You’ve probably heard the Inside the NBA guys — Chuck, Kenny, Shaq and Ernie — reference the old NBA playoff adage: Superstars always show up, but role players don’t travel. Superstars are going to put up consistent numbers regardless of the setting — that’s what makes them superstars. Role players, on the other hand, play more relaxed and confidently in front of their home crowd. In fact, even in the regular season, there’s a noticeable difference in role player production at home versus on the road. Since the Orlando Bubble will be unlike anything players have ever participated in during their professional careers, the million-dollar question will be: Will role players play more like they’re at home or on the road in Orlando?
The obvious conclusion to this unanswerable question is that role players will play more like they’re on the road given that they’re literally on the road and in an uncomfortable setting away from their families. If that’s the case, then you should expect the role players from the teams that were the most successful on the road in the regular season to perform well in the bubble. The four best teams on the road this season were the Lakers (26-6), Bucks (25-9), Raptors (23-9), and, surprisingly, the Mavericks (21-12). Of those teams, the Lakers (114.5 PPG at home; 114.2 on the road) and Mavericks (116.1; 116.7) were the teams whose performance was least affected by playing in unfamiliar settings.
If the role players play like they’re on the road in the bubble, then the 76ers (10-24), Heat (14-19) and Nuggets (18-14) are in big trouble. Of the Contending Class, the 76ers (minus-5.2), Heat (minus-2.7) and Nuggets (minus-0.2) are the only three teams to actually have a negative point differential on the road.
Conversely, if role players perform more like they’re playing at home while inside the Orlando Bubble, then those three teams — 76ers (29-2), Heat (27-5) and Nuggets (25-8) — along with the Bucks (28-3) and Clippers (25-7) will be in great shape. Of those teams, the Bucks (plus-14.7!!) and 76ers (plus-10.4) are the only two teams with a double-digit point differential at home.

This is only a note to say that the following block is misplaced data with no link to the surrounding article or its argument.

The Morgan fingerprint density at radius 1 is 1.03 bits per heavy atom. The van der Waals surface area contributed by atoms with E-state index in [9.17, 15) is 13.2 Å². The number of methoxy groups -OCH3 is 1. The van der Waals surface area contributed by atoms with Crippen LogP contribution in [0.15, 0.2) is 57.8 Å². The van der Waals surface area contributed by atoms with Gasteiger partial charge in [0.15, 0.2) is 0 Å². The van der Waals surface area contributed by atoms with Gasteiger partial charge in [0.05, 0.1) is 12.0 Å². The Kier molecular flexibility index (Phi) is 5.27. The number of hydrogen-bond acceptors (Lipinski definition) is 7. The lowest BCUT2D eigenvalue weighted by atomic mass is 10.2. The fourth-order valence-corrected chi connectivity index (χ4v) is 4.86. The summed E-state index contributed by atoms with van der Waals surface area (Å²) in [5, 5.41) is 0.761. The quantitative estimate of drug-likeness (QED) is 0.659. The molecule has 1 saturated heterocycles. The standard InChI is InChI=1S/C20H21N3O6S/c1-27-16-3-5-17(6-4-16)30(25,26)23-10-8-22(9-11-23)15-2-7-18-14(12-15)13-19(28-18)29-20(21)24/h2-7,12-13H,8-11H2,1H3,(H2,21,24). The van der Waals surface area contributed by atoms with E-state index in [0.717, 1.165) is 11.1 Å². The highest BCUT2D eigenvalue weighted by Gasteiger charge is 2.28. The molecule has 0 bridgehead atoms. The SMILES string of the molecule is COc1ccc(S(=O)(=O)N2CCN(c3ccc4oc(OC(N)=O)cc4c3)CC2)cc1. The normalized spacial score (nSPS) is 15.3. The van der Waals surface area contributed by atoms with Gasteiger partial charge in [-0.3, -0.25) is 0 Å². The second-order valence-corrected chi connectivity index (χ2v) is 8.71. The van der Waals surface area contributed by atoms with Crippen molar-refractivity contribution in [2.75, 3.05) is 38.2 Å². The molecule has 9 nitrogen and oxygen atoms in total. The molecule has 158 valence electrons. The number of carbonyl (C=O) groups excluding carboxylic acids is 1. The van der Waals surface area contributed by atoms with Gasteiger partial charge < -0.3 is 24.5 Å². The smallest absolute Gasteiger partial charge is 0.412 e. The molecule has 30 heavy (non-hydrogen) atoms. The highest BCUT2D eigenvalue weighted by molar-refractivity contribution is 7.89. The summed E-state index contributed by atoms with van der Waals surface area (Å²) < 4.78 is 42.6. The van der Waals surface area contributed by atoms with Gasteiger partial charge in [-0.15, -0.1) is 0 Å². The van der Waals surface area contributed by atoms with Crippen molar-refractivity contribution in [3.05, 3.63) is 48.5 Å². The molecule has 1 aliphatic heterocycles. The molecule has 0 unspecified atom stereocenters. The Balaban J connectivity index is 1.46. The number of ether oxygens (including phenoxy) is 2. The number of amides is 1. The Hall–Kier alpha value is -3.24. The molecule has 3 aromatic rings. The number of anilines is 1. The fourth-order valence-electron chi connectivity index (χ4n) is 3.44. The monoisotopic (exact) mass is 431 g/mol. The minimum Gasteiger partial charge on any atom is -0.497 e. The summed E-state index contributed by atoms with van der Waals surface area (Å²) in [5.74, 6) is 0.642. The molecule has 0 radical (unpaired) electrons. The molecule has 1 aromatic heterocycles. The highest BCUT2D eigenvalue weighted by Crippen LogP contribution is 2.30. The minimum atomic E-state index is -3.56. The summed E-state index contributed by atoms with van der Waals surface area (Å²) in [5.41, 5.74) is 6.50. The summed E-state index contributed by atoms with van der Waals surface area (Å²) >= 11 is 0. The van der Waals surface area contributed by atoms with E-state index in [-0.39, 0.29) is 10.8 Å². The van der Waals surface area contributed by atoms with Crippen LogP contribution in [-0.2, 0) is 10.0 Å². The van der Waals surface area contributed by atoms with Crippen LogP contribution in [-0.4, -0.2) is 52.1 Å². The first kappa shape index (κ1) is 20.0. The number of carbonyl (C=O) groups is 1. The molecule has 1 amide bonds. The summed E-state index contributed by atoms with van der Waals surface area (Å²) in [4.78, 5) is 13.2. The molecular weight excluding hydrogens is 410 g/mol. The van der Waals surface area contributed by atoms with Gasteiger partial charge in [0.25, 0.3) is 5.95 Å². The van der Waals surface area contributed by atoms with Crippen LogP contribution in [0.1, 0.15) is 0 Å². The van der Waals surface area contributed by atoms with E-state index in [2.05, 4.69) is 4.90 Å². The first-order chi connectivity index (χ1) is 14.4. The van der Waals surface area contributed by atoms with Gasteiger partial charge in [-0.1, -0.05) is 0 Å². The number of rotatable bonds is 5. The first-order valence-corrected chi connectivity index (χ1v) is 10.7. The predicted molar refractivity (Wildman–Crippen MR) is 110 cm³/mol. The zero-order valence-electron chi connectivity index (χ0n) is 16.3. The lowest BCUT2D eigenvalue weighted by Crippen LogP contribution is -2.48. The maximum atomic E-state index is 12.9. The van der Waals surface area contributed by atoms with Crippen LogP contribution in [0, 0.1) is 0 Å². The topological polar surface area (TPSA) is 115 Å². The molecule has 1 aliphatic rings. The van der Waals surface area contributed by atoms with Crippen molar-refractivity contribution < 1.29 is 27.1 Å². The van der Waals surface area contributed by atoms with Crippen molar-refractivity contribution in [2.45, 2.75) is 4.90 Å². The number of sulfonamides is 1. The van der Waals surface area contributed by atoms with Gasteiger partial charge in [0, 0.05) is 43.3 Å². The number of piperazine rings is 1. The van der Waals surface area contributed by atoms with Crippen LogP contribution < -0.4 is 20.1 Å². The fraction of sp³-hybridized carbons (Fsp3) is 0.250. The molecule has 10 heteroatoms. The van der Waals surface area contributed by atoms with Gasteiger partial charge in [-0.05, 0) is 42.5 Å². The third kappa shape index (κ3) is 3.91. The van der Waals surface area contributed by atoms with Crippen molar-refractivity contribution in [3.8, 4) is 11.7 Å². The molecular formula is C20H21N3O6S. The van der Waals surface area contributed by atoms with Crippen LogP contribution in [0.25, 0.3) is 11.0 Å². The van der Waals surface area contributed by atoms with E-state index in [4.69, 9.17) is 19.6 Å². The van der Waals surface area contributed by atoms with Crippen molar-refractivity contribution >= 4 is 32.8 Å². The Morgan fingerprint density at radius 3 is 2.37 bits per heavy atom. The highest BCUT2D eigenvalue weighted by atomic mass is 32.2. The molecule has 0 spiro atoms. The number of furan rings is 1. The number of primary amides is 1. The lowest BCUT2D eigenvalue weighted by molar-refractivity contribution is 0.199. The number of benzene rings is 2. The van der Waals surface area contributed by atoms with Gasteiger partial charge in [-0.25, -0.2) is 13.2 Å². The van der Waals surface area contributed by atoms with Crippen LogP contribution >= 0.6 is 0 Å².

3) The impact of refereeing in an empty gym
The role players aren’t the only ones that will be impacted by the lack of fans in the arena. Referees, unsurprisingly, are swayed by home crowds and tend to call more fouls against visiting teams. Check this out: eight of the 10 teams in the Contending Class, were called for less fouls at home than their opponent during the regular season. The teams with the greatest home court refereeing advantage by this metric were the Mavericks (minus-2.7), Heat (minus-2.3), Bucks (minus-1.8) and Clippers (minus-1.6). While the foul differential is circumstantial evidence and isn’t necessarily indicative of home court influence on the refs given that certain teams play a more foul-prone style of defense than others, it’s certainly something to keep an eye on. So, if you notice that key members of the Heat like Jimmy Butler and Bam Adebayo keep finding themselves in foul trouble throughout the playoffs, you’ll have a better understanding of why.
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By Pat Heery | Last updated 7/17/20